Announcement

Collapse
No announcement yet.

Porosity from a mostly Empty Argon Cylinder.

Collapse
X
 
  • Filter
  • Time
  • Show
Clear All
new posts

  • Porosity from a mostly Empty Argon Cylinder.

    On a recent welding project I MIG welded a fillet flare weld shown on picture 1 and everything was OK. Then I flipped the part over to weld the flare groove butt weld shown on picture 2 and the weld was porous. I hadn't changed the flow rate of the 75% AR 25% CO2 shielding gas between the two welds. I was welding the back side of the same metal and I had ground off the mill scale before welding. I was using ER70S-6 wire, which can tolerate some contamination. I checked the tank pressure and it red 300 psi. I checked the flow rate and it was 15 SCFH, so I bumped it back up to 25 SCFH. I made another weld and it was still porous. It took me a while but eventually I figured it out. I changed the Argon/CO2 tank to a new one and the problem went away.

    Here is my Assessment

    It turns out that that the zero on the tank pressure gage was off, so most likely the tank was below the minimum 50 psi that is required for the ball type flow meter (called a rotometer) to read correctly. Rotometers measure volume flow not mass flow. so they are dependent on the pressure differential and the temperature. When the flow meter was reading lower then my initial setting it was most likely caused by the low inlet pressure as opposed to the setting on the needle valve on the flow meter changing. If a rotometer doesn't have the required inlet pressure of 50 psi you really can't trust the reading. What faked me out was the false tank pressure reading of 300 psi when there was most likely less then 50 psi. The fillet weld trapped more of the shielding gas compared to the more open butt weld. I have gone through many tanks of shielding gas for both MIG and TIG. For some reason I never experienced this phenomenon before.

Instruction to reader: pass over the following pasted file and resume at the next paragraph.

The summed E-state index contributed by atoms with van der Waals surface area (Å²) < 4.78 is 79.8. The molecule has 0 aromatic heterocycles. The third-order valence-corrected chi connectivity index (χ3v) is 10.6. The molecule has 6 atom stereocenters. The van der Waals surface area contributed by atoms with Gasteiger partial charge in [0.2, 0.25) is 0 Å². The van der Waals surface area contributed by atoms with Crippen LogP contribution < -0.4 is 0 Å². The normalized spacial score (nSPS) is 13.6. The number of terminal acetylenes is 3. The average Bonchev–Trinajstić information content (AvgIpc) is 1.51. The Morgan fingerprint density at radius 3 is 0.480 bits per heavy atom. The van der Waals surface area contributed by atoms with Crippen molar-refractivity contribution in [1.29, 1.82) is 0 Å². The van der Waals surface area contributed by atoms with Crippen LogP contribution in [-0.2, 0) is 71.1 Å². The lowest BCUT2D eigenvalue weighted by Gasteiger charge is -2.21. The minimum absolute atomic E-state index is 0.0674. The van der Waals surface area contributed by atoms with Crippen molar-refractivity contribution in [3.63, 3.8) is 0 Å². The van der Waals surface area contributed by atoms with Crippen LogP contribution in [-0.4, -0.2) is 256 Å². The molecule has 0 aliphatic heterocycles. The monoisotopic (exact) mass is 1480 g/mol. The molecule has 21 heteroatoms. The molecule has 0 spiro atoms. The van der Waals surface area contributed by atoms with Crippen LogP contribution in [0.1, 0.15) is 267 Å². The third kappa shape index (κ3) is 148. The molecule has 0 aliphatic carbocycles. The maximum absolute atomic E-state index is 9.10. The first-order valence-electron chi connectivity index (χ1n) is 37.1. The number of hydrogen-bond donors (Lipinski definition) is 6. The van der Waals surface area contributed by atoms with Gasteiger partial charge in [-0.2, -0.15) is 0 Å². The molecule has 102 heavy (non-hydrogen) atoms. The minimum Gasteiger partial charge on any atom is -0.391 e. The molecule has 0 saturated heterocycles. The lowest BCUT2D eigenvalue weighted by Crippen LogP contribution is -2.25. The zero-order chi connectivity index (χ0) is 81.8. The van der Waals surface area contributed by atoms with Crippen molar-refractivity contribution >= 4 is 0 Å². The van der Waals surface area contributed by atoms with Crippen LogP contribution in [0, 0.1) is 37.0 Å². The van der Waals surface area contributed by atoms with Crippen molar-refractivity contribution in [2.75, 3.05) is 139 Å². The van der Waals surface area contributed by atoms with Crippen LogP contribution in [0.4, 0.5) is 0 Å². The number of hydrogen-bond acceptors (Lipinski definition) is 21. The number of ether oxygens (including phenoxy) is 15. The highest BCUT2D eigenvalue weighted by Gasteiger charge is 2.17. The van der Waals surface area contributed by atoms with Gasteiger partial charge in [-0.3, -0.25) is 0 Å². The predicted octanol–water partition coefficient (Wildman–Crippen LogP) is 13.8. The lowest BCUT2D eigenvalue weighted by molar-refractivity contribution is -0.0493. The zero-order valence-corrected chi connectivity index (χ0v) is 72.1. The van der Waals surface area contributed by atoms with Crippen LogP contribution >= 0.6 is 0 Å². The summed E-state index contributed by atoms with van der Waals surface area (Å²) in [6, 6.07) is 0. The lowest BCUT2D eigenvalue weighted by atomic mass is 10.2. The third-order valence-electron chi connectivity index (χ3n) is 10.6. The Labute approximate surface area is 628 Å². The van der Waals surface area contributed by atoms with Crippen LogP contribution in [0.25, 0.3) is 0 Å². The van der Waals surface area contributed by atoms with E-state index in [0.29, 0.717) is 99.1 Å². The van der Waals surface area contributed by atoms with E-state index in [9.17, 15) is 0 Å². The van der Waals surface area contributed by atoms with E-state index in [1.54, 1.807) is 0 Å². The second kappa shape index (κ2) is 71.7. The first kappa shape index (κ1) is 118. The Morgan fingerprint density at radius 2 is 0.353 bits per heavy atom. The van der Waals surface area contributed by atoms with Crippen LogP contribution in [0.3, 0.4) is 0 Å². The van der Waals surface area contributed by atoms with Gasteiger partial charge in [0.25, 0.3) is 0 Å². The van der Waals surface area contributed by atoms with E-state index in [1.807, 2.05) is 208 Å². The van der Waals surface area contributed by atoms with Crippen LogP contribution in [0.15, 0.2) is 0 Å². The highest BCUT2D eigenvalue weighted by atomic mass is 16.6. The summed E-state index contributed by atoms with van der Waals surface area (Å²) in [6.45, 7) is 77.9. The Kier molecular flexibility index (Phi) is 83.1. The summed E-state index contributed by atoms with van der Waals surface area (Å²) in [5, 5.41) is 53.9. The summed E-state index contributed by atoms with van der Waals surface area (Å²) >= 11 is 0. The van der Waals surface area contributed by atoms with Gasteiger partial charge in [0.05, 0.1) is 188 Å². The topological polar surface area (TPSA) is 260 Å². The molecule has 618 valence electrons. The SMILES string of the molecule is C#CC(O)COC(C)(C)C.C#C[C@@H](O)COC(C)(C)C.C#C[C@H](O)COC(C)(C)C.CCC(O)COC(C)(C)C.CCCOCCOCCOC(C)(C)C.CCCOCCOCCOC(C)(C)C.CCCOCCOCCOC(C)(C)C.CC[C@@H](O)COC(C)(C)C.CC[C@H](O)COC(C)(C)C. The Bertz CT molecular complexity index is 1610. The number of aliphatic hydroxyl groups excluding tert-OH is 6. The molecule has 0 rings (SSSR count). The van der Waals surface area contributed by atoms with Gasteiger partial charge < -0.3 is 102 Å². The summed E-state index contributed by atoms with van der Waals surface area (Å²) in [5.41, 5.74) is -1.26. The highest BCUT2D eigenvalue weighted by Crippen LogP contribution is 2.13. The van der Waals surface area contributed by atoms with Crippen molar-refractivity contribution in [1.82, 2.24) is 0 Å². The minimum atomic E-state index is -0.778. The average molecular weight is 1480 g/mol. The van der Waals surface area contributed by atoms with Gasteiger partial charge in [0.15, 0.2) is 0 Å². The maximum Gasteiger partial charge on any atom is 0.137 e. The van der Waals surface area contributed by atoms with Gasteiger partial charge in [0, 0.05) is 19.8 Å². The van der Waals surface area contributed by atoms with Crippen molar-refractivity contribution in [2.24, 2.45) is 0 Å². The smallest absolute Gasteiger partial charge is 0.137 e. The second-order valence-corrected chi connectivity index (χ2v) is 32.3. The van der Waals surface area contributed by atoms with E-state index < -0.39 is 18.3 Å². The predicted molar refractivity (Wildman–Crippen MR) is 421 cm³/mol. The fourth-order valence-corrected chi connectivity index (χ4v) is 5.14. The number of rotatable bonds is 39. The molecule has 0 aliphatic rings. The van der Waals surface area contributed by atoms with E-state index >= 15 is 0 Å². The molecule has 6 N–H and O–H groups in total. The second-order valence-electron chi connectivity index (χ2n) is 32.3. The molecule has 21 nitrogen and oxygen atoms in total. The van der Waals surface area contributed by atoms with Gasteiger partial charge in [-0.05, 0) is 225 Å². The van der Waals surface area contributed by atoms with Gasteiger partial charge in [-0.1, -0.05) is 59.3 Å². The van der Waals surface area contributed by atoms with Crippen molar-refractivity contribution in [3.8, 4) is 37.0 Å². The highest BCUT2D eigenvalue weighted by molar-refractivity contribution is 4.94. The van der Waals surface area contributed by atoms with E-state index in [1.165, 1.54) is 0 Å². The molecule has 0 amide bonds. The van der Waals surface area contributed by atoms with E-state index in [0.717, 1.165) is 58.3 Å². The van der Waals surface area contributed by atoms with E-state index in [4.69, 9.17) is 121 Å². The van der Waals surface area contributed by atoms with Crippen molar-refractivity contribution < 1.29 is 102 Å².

I bring this to your attention for two reasons:
    1. So you don't have to scratch your head and waste time like I did figuring it out.
    2. To see if you have ever had the same experience.


    Attached Files
    Miller Thunderbolt
    Smith Oxyacetylene Torch
    Miller Dynasty 200DX
    Lincoln SP-250 MIG Welder
    Lincoln LE 31 MP
    Lincoln 210 MP
    Clausing/Colchester 15" Lathe
    16" DuAll Saw
    15" Drill Press
    7" x 9" Swivel Head Horizontal Band Saw
    20 Ton Arbor Press
    Bridgeport

  • #2
    Thanks for that information, that is valuable , Joe

    Comment


    • #3
      I am convinced that sometimes porosity issues are some sort of trick voodoo hex. Of course, if you see some of the garbage we use to build things and some of the stuff we work on...such as the Bamchero...you would not be surprised.

      For example, tig welding away on that 9" rearend on the drag car, working on the suspension hangers. Tig root and capping it with the mig, no problems...then all of a sudden, porosity from ****. Swap over to the HTP from the lincoln precision tig, still bad. Change argon, still bad. Maxstar 150sth, still bad. Mig it, still bad. Scratch start tig off the thunderbolt, same argon...no problems. That's some voodoo action there. Or Murphy.

      Not sure if there is a link to any of it, or if inverters are more prone or sensitive to metallurgical hockuspockus, but I seem to have more pososity issues with my inverter tig machines than with the transformer type. Takes us back to the post a while back about "granulation" look to tig aluminum beads if you guys recall.

      I really don't use a lot of brand new metal and I can't recall ever having porosity issues when I did use new metal, but I also wasn't looking for a parallel. If I am using new metal, its almost always using new metal and welding it to some old junk. But in regards to your issue up there Don, I also understand butt welds to be more prone to sucking in air or surface junk from the backside of a weld, so that is of no help either.

      For tig welding, I have a tube of 309L on hand. Its not something I like to do because its $10 or so a pound, but when I start to get a boiling puddle of porosity goop, I dab a little 309 in there and the puddle smooths out instantly. Of course I want my welds to be sound, but I'm also not welding on the shace shuttle escape pod hatches or anything. Using that 309 probably gives my weldment a mishmash of metal compounds that nobody will ever understand, but its worked for me in the past. When I have a job that I'm mig welding and start having issues, a lot of the time I'll stab a fresh 7018 or 6010 in there just to get the job done and on to whatever the end game is.

      Comment

      Working...
      X